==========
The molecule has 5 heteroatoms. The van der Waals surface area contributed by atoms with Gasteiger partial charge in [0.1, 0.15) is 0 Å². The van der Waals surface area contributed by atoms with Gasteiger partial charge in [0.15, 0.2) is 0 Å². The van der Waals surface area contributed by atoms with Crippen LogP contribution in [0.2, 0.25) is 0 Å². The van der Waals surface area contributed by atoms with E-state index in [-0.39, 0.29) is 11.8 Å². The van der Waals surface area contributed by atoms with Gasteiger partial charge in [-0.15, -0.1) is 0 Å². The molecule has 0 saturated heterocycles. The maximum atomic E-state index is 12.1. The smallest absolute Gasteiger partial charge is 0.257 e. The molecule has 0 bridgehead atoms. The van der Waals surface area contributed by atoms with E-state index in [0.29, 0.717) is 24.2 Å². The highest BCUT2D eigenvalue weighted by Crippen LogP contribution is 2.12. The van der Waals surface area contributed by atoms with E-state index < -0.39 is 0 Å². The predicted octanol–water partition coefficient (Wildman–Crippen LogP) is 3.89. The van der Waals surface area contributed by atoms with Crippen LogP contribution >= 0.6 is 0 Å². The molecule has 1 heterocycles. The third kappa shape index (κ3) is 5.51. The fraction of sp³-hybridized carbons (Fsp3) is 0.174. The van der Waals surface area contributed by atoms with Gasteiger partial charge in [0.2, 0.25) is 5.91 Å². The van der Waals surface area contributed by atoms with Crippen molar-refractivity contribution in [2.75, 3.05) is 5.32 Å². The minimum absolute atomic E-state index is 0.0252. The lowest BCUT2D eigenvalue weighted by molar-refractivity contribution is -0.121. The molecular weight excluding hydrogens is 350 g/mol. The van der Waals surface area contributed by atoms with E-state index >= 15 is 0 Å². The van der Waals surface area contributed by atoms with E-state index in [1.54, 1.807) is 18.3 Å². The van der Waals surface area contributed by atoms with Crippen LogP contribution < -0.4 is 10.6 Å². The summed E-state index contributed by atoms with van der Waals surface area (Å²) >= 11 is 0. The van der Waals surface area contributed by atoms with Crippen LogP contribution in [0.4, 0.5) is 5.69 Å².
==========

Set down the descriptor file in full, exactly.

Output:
The molecule has 5 heteroatoms. The van der Waals surface area contributed by atoms with Gasteiger partial charge in [0.1, 0.15) is 0 Å². The van der Waals surface area contributed by atoms with Gasteiger partial charge in [0.15, 0.2) is 0 Å². The van der Waals surface area contributed by atoms with Crippen LogP contribution in [0.2, 0.25) is 0 Å². The van der Waals surface area contributed by atoms with E-state index in [-0.39, 0.29) is 11.8 Å². The van der Waals surface area contributed by atoms with Gasteiger partial charge in [-0.15, -0.1) is 0 Å². The molecule has 0 saturated heterocycles. The maximum atomic E-state index is 12.1. The smallest absolute Gasteiger partial charge is 0.257 e. The molecule has 0 bridgehead atoms. The van der Waals surface area contributed by atoms with E-state index in [0.29, 0.717) is 24.2 Å². The highest BCUT2D eigenvalue weighted by Crippen LogP contribution is 2.12. The van der Waals surface area contributed by atoms with E-state index < -0.39 is 0 Å². The predicted octanol–water partition coefficient (Wildman–Crippen LogP) is 3.89. The van der Waals surface area contributed by atoms with Crippen LogP contribution >= 0.6 is 0 Å². The molecule has 1 heterocycles. The third kappa shape index (κ3) is 5.51. The fraction of sp³-hybridized carbons (Fsp3) is 0.174. The van der Waals surface area contributed by atoms with Gasteiger partial charge in [0.2, 0.25) is 5.91 Å². The van der Waals surface area contributed by atoms with Crippen molar-refractivity contribution in [2.75, 3.05) is 5.32 Å². The minimum absolute atomic E-state index is 0.0252. The lowest BCUT2D eigenvalue weighted by molar-refractivity contribution is -0.121. The molecular weight excluding hydrogens is 350 g/mol. The van der Waals surface area contributed by atoms with E-state index >= 15 is 0 Å². The van der Waals surface area contributed by atoms with E-state index in [1.54, 1.807) is 18.3 Å². The van der Waals surface area contributed by atoms with Crippen LogP contribution < -0.4 is 10.6 Å². The summed E-state index contributed by atoms with van der Waals surface area (Å²) >= 11 is 0. The van der Waals surface area contributed by atoms with Crippen LogP contribution in [0.4, 0.5) is 5.69 Å².